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Microbial fuel cells (MFCs) for bioelectrochemical treatment of different wastewater streams
Year:
2019
Source of publication :
fuel
Authors :
Malyan, Sandeep K.
;
.
Volume :
254
Co-Authors:

Kumar, S.S., Centre for Rural Development and Technology, Indian Institute of Technology Delhi, Hauz Khas, New Delhi, 110016, India; Kumar, V., Centre for Rural Development and Technology, Indian Institute of Technology Delhi, Hauz Khas, New Delhi, 110016, India;Sharma, J., Centre for Rural Development and Technology, Indian Institute of Technology Delhi, Hauz Khas, New Delhi, 110016, India; Mathimani, T., Department of Energy and Environment, National Institute of Technology, Tiruchirappalli, Tamil Nadu  620 015, India; Maskarenj, M.S., Department of Energy Science and Engineering, Indian Institute of Technology Bombay, Powai, Bombay, Mumbai, Maharashtra  400076, India; Ghosh, P.C., Department of Energy Science and Engineering, Indian Institute of Technology Bombay, Powai, Bombay, Mumbai, Maharashtra  400076, India; Pugazhendhi, A., Innovative Green Product Synthesis and Renewable Environment Development Research Group, Faculty of Environment and Labour Safety, Ton Duc Thang University, Ho Chi Minh City, Viet Nam

Facilitators :
From page:
0
To page:
0
(
Total pages:
1
)
Abstract:

Wastewaters generated from several industrial sources containing organic substrates present a vital basis for harnessing bioenergy. Aerobic wastewater treatment methods, for instance, activated sludge process and trickling filter are unsustainable due to constant energy requirements for aeration, and sludge management. Currently, Microbial Fuel Cell (MFC) technology presents an appropriate alternative for energy positive wastewater treatment and permits synchronized wastewater treatment, bioelectricity production, and resource recovery via bioelectrochemical remediation mediated by electroactive microbes. The added advantage of using MFC technology for effluent treatment is that several bio-based processes including removal of biochemical and chemical oxygen demand, nitrification, denitrification, sulfate removal and removal of heavy metals can be carried out in the same bioreactor. Thus, MFCs can both substitute and complement the conventional energy-intensive technologies for efficient removal as well as the recovery of sulfate, nitrogen, and phosphate without any tertiary treatment. Thus, the present review covers the recent advances in the utilization of microbial fuel cell technology for the removal of organic as well as recalcitrant pollutants from a wide range of industrial and domestic effluents with the simultaneous production of low-cost energy. Further this review discusses the hybrid systems developed in integration with conventional treatment systems to make the process energy neutral and thus pave a way to scale-up the MFCs for sustainable wastewater treatment. Moreover, some critical challenges related to the field applications of microbial fuel cell technology dealing with a wide range of effluents, have also been analyzed and presented.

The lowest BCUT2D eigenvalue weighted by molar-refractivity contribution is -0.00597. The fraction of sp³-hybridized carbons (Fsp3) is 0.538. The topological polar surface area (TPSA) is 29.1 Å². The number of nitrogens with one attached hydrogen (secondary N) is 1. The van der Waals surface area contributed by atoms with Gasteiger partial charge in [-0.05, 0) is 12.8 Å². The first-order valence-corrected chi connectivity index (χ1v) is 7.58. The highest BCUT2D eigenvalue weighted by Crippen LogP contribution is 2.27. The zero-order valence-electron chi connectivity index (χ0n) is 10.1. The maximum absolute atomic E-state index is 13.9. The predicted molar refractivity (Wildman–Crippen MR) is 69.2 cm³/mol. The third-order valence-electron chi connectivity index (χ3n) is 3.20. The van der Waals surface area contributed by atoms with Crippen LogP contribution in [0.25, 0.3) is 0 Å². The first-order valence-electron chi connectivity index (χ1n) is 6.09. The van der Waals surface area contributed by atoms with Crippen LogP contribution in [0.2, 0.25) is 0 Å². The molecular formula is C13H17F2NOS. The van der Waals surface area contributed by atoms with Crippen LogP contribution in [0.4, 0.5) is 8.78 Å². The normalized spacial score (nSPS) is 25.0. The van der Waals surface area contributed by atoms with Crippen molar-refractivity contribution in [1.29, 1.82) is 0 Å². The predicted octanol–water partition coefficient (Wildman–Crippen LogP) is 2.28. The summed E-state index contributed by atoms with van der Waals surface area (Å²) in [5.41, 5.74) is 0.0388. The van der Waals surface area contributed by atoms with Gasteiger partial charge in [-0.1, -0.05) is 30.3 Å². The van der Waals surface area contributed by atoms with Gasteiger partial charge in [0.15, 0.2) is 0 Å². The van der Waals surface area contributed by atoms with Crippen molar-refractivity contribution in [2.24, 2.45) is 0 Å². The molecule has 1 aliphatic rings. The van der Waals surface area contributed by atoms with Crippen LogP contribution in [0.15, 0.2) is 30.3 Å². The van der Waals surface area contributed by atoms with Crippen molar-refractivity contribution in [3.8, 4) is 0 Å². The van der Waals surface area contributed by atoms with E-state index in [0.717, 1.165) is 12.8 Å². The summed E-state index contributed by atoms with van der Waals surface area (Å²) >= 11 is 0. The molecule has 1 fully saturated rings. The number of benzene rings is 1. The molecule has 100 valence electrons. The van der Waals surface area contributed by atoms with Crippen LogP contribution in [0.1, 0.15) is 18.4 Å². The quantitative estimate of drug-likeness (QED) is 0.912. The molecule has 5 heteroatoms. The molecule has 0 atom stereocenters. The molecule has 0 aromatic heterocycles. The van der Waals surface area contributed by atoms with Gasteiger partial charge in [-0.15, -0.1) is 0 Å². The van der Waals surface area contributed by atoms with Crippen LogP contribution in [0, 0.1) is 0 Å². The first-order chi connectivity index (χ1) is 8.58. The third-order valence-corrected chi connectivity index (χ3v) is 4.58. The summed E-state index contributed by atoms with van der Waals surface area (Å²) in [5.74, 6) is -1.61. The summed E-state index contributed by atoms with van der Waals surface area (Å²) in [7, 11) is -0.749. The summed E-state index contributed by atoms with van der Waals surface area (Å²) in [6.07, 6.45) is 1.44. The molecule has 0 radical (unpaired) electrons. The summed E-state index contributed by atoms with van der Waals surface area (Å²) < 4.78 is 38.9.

Note:
Related Files :
Anaerobic sludge
Bio-electrochemical remediation
dye removal
Integrated technologies
microorganisms
Scale-up
wastewater treatment
Show More
Related Content
More details
DOI :
10.1016/j.fuel.2019.05.109